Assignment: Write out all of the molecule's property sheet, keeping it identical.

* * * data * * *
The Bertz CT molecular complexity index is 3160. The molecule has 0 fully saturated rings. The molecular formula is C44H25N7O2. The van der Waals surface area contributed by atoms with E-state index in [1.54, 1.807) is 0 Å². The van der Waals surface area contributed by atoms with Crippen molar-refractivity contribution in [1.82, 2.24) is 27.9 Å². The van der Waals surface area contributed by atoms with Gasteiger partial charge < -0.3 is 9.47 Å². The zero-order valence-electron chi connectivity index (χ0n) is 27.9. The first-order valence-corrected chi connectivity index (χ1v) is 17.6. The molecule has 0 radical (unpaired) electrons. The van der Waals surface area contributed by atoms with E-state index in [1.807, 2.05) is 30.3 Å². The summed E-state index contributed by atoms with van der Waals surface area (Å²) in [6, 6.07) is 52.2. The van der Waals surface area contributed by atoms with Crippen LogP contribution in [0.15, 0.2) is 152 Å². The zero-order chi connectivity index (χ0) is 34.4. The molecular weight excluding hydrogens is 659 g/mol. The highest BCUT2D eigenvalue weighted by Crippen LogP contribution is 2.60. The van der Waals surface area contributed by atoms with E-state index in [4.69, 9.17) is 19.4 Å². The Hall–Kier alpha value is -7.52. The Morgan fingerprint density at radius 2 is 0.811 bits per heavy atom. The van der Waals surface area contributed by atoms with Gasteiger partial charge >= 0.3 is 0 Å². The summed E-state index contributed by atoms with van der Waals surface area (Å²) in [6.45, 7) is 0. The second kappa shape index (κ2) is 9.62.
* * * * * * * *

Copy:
The Bertz CT molecular complexity index is 3160. The molecule has 0 fully saturated rings. The molecular formula is C44H25N7O2. The van der Waals surface area contributed by atoms with E-state index in [1.54, 1.807) is 0 Å². The van der Waals surface area contributed by atoms with Crippen molar-refractivity contribution in [1.82, 2.24) is 27.9 Å². The van der Waals surface area contributed by atoms with Gasteiger partial charge < -0.3 is 9.47 Å². The zero-order valence-electron chi connectivity index (χ0n) is 27.9. The first-order valence-corrected chi connectivity index (χ1v) is 17.6. The molecule has 0 radical (unpaired) electrons. The van der Waals surface area contributed by atoms with E-state index in [1.807, 2.05) is 30.3 Å². The summed E-state index contributed by atoms with van der Waals surface area (Å²) in [6, 6.07) is 52.2. The van der Waals surface area contributed by atoms with Crippen LogP contribution in [0.15, 0.2) is 152 Å². The zero-order chi connectivity index (χ0) is 34.4. The molecular weight excluding hydrogens is 659 g/mol. The highest BCUT2D eigenvalue weighted by Crippen LogP contribution is 2.60. The van der Waals surface area contributed by atoms with E-state index in [4.69, 9.17) is 19.4 Å². The Hall–Kier alpha value is -7.52. The Morgan fingerprint density at radius 2 is 0.811 bits per heavy atom. The van der Waals surface area contributed by atoms with Gasteiger partial charge >= 0.3 is 0 Å². The summed E-state index contributed by atoms with van der Waals surface area (Å²) in [6.45, 7) is 0. The second kappa shape index (κ2) is 9.62.